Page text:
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Routine for a Reason

Routine for a Reason

Routine vaccinations are the ones that you have during childhood – like tetanus, diphtheria, polio, measles, mumps, rubella (MMR) & meningococcal disease; but also when you’re an adult, as needed for job applications (e.g. hepatitis B), when pregnant/planning parenthood (e.g. whooping cough, influenza & MMR), following an injury (tetanus) or on reaching mature age (e.g. influenza, pneumococcus & shingles).

Right on cue, just when we were considering posting an article on routine vaccinations for travellers, news of several outbreaks at home and overseas have cropped up to prove our important point! This is significant, because a recent study by Robert Menzies et al (2017) has found that there are around 4.1 million under-vaccinated Australians each year, the majority of those are adults. According to co-author Prof Raina McIntyre: “Adults contribute substantially to ongoing epidemics of vaccine-preventable diseases.

Most cases of whooping cough, for example, occur in adultsAbout half of all cases of measles that occur in Australia are in those aged 19 years or over”.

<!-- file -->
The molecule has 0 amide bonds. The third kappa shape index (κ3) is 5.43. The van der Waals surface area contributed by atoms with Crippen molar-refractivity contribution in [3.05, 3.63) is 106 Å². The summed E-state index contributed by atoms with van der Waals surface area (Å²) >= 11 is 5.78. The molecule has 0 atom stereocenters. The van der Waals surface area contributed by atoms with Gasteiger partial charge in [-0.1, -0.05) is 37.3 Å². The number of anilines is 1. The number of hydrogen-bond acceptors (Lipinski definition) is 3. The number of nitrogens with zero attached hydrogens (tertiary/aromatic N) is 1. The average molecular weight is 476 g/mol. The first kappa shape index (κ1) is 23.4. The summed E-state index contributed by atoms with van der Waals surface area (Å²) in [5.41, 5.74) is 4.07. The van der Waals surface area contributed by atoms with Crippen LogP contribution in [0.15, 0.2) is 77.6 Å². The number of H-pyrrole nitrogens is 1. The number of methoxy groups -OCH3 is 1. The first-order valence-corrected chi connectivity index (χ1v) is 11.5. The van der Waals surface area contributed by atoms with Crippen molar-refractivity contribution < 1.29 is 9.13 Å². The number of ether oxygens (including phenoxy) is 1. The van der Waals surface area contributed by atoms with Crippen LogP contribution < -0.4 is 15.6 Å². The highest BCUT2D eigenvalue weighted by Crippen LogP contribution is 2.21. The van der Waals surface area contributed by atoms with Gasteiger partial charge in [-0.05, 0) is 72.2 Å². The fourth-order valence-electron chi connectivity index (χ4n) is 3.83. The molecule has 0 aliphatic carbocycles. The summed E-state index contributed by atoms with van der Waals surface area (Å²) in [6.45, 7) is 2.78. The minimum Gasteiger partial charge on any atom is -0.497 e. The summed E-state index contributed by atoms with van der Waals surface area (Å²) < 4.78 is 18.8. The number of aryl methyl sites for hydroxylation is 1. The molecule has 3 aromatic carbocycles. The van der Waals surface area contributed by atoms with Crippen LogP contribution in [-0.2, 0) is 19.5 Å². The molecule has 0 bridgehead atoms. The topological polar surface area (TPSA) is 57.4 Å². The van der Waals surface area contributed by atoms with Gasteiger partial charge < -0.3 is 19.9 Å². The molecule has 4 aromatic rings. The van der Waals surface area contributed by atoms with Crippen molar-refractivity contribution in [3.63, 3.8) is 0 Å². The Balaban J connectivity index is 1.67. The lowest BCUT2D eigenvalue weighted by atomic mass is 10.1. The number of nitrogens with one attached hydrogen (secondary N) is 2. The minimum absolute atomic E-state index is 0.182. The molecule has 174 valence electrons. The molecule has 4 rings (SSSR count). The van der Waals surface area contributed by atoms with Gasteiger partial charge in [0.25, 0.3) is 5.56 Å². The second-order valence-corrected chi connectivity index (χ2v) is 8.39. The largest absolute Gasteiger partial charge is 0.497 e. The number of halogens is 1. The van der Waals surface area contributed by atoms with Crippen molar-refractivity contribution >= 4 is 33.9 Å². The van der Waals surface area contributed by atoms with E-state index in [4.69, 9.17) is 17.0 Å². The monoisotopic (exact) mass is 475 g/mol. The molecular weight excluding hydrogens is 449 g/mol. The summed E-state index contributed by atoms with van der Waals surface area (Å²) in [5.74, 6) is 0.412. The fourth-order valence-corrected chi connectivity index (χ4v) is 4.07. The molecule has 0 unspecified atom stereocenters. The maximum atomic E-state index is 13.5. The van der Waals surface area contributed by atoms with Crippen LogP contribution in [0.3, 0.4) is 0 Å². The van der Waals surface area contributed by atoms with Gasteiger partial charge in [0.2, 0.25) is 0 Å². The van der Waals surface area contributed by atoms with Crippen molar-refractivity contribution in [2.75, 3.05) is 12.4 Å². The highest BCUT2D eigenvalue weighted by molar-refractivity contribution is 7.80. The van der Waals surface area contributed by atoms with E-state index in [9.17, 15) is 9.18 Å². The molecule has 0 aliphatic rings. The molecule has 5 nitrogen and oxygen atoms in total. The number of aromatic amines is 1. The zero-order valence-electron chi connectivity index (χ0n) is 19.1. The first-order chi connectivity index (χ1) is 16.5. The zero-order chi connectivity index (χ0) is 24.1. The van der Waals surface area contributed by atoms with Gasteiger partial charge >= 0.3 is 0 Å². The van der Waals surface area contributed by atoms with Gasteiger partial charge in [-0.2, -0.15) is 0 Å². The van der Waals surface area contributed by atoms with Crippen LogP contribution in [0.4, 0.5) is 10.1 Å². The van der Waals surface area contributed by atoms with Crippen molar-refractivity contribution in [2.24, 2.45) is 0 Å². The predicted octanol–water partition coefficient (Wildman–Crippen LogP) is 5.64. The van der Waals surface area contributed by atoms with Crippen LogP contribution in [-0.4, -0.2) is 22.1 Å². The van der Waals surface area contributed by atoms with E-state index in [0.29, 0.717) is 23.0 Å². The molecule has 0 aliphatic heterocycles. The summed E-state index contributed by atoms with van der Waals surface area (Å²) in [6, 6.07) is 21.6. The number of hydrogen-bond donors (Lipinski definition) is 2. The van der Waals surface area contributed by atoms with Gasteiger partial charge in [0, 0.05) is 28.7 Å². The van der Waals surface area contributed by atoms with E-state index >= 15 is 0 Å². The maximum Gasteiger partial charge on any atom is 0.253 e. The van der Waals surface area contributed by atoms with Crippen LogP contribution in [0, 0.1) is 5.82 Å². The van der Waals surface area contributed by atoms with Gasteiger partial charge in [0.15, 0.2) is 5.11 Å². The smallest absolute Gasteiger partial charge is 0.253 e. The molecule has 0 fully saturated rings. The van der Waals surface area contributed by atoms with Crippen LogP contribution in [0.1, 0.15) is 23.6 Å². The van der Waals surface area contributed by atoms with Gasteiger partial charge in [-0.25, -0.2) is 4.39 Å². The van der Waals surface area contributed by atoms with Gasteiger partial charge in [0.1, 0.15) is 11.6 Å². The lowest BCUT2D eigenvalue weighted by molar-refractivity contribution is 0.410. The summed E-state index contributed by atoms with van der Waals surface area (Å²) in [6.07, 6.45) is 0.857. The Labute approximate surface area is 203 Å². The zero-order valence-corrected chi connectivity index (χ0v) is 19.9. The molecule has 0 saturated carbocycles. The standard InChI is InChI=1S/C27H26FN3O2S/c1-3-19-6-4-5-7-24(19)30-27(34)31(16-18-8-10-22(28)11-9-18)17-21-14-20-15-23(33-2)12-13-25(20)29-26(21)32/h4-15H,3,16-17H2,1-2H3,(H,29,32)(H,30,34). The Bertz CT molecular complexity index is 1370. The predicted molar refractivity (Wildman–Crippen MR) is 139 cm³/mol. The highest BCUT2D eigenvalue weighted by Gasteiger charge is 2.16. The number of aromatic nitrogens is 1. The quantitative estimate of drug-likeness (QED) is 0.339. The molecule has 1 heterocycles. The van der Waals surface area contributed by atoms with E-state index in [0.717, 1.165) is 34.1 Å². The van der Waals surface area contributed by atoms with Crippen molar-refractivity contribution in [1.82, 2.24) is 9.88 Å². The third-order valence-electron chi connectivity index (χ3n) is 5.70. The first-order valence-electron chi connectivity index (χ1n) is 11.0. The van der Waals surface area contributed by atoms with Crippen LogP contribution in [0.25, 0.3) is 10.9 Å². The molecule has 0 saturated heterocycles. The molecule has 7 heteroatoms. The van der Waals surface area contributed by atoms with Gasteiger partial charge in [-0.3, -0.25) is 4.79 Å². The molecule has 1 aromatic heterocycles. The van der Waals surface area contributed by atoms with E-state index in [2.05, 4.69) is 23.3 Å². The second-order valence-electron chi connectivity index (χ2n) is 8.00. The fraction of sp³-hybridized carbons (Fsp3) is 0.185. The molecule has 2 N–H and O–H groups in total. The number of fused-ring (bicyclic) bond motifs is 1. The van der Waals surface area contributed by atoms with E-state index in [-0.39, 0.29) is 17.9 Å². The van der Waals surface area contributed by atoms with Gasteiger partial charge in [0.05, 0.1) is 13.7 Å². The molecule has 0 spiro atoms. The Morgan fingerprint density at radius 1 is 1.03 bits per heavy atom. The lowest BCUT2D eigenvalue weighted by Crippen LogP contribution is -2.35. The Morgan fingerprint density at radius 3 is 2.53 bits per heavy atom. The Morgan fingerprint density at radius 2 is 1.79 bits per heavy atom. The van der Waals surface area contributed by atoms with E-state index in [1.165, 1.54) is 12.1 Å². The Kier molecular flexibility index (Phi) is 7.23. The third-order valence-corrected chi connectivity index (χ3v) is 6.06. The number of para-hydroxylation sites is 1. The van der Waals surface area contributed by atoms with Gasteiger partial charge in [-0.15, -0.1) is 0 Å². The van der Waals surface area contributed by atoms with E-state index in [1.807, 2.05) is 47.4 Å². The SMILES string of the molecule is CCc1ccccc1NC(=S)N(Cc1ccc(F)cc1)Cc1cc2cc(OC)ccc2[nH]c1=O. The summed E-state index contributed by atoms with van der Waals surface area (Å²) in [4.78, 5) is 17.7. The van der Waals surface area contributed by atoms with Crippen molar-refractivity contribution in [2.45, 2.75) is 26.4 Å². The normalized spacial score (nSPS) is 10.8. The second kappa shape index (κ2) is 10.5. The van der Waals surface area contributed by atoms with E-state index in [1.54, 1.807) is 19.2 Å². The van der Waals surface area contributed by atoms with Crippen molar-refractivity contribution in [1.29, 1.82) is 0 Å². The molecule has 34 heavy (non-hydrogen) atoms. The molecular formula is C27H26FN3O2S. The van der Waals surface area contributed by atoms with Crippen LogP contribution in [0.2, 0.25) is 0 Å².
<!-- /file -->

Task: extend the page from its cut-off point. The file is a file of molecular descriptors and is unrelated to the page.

Over the past few weeks, our local press has reported on measles infections brought back to Australia following trips to Bali (measles is no longer endemic here). They include cases in VictoriaWestern AustraliaNSWQLD  and the Northern Territory. Also this year, other countries where Australians became infected with measles were Malaysia,  Thailand and India.

Measles is a highly infectious disease, so there is a very high risk of a single case spreading the disease to unvaccinated others either during the return journey home or once home.
And even among developed countries, the burden is not ours alone. The European Centre for Disease Control issued an update for March 19-25, 2017, in which it was noted that: ‘In the EU/EEA Member States, measles cases have been reported in Austria, Belgium, Bulgaria, Denmark, France, Germany, Hungary, Italy, Spain and Sweden as well as in Romania where 3,799 cases have been reported as of 17 March 2017. Outside of the EU, outbreaks have been detected in Australia, Canada, Democratic Republic of Congo, Guinea, Mali, Republic of South Sudan, Syria and South Africa.  Of course measles is just one of the so-called childhood (infectious) diseases.

Other routine vaccines include:

Tetanus is present world-wide, but thankfully infections are rare in Australia. In 2016, there were only 7 cases here (4 of those in adults aged over 40). Often the reason that middle-aged or elderly contract and fall seriously ill from tetanus is the waning immunity from vaccines they had too long ago. If you are travelling, tetanus boosters are usually given every 10 years but may be recommended after 5 if, due to planned activities (such as with hiking, bike riding or mountain climbing), there is a risk of injury causing a soil-contaminated, tetanus-prone wound. Just last month a 7 year- old girl in Lismore, NSW, contracted tetanus after her parents declined tetanus booster vaccinations as part of treatment for her tetanus-prone wound.